To Slifkin, this is “more simple, more irrefutable” (his words).
I could imagine someone who already accepted evolutionism astounded at a point so powerful and simple that its simplicity caused the stormy sea and crashing waves to cease with such a suddenness that the whole of creation held its breath in astonishment. And yet there I was, confounded, wondering if he truly believed he had made a valid point. He must believe he did but how in the world …?
Look, he says a person should look at a layer of rock with dinosaur remains in to see that dinosaurs didn’t live at the same time as man. But can you spot the most obvious problems with that “more irrefutable” claim? Well, it’s not as if you can reply so, please, allow me. The problems with this “simple” evidence are that animals buried in rock neither tell you where they lived, and it doesn’t tell you where they died and it can’t tell you absolutely when they lived and died, only where their remains were buried.
Think about it! If a man falls from a height into moving water and drowns there, where his body ends up will have little to do with where he lived or died. And, as you may know, fossils are not created by a creature just dropping dead on the spot and sediment growing around the carcass slowly over thousands or millions of years while it lays there untouched, unmolested. Fossils are normally made through catastrophe, a quick or sudden deluge of water and sediment to bury and encase the remains. Waiting around too long, the forces in nature will act on the remains so that they break down or get scavenged. As dinosaurs may have had a different habitat to man, why would I think man and dinosaurs would be encased in rock together? (If you look into living fossils, you may agree with me that this “not in the same layer” logic of adherents of evolutionism is vacuous.)
Telling a person to look at rock in the expectation that by some miracle they’ll see some hidden label which says “hey dude, we lived ages before man came on the scene” is foolish advice. My God, how can looking at rock be irrefutable evidence of billions of years? Remember, he didn’t advise the simple person to learn about radioactive dating. He didn’t say that a person should learn the principles of superposition, that when one layer of rock is above another, then the one on top is younger than the one at the bottom. He said nothing like that. He just said the fact that this layer of rock only has dinosaurs, just seeing that, tells the simple man there were many many years between the fall of dinosaurs and the rise of man.
To be blunt with you and curt with his advice, that was kinda lame.
I can imagine the excuses and defences his defenders may come up with. “Oh he was talking to a certain audience.” “He only had a short amount of time and couldn’t go into it.” Lots of excuses. But at the end of it all, he used lame advice. What makes it worse is that this was meant to be “more irrefutable.”
By the way, it only takes a simple google search to see that his claim that no contemporary mammals are found in the “dinosaur layer” is either false or has evidence which totally contradicts it. Modern mammals like the squirrel and possum and other modern mammals have been found in the dinosaur layer as well as other modern creatures. But I won’t hang my hat on this as the main issue is that looking at a rock layer isn’t going to give you a date for when it was hardened into place. It’s only going to tell you that the dinosaur remains are where there are. That’s essentially it.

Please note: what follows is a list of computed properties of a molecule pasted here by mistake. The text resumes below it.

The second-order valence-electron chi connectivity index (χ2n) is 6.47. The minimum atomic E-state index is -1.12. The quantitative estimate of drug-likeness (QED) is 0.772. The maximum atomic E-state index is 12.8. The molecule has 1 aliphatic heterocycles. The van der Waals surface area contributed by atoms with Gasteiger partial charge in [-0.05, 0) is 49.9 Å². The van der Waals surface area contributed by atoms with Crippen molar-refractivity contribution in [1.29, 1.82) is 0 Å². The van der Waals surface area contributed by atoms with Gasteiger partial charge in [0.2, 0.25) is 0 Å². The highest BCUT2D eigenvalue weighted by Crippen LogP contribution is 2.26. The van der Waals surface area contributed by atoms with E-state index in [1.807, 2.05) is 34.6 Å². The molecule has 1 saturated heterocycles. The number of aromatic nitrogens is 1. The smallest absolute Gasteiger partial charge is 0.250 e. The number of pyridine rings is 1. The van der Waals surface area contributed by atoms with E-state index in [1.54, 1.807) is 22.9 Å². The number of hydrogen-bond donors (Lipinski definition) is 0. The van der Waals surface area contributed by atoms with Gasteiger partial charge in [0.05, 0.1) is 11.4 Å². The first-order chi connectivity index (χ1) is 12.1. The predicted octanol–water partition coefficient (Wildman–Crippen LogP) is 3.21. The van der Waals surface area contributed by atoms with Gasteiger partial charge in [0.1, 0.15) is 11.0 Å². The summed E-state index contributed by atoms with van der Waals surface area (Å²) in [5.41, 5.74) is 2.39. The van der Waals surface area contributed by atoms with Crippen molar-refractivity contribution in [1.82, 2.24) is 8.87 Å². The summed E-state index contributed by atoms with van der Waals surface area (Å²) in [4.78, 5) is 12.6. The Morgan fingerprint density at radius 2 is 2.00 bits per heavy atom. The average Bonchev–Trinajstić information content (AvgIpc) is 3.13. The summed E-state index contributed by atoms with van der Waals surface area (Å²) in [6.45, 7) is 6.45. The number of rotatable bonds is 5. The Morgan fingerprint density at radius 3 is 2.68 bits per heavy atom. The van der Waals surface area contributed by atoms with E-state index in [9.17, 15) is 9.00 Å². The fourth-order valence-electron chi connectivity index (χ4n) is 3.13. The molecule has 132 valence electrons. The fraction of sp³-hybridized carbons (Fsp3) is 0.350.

This was the beginning of disappointment. This should have been a sign to me saying “David, yo man! If the guy’s logic and reasoning is so poor when it comes to so called ‘simple, irrefutable evidence,’ then there’s a good chance the whole thing is gonna have the same poor way of thinking.” But I ignored the sign and continued. I had to give this guy as fair a hearing as I can.
But as if I told a stranger to slap me and then receiving numerous slaps, I had the “pleasure” of bearing through this “teaching” by the Zoo Rabbi, as he has been called.
Look, if I went through every one of his broken-reed teachings to highlight the fundamental flaws, this blog post would become an essay, and who, these days, has the time to read an essay? …. What? You think this is already as long as an essay? Ooops! Errr … Well … Ok, keep reading. Whenever you want to jump off this ship, that’s fine. I’ll just get on with it.
Now as I watched, as I listened, I passed some inadequate reasoning. I may mention it later but during his talk I started to hear a repeating message. “Modern Science says …” Oh, the Torah can’t mean this because “Modern Science says …” Man couldn’t have lived with dinosaurs because “Modern Science says …” Job couldn’t be describing an actual dinosaur because “Modern Science says …” Later, he echoed his spiritual brother, Galileo. I don’t mean the mythical Galileo who is said to have fought the mighty dragon, namely the supposedly mindless, faith-blinded, anti-science Roman Catholic Church, and is said to have destroyed the notion that the earth was the centre of the universe, who is said to have gone through such persecution and suffering at the hands of this intolerable and bigoted foe in order to bring to them, to us, the True Truth of absolute motion, that the earth circled the sun, bringing mighty evidences and “irrefutable” proofs to banish geocentricism to the annals of history, forever usurped and superceded by the vision of an Earth forever flying and spinning through the void of space. (Wow, that was a mouthful.) So I’m not talking about the mythical Galileo. No, I’m talking about the historical Galileo. He taught, “The intention of the Holy Ghost is to teach us how one goes to heaven, not how heaven goes.” Galileo’s spirit moved across to rabbi Slifkin who promotes the idea that the main intent of the Torah is theology, and the entity called “Modern Science” has the authoritative word on physical reality.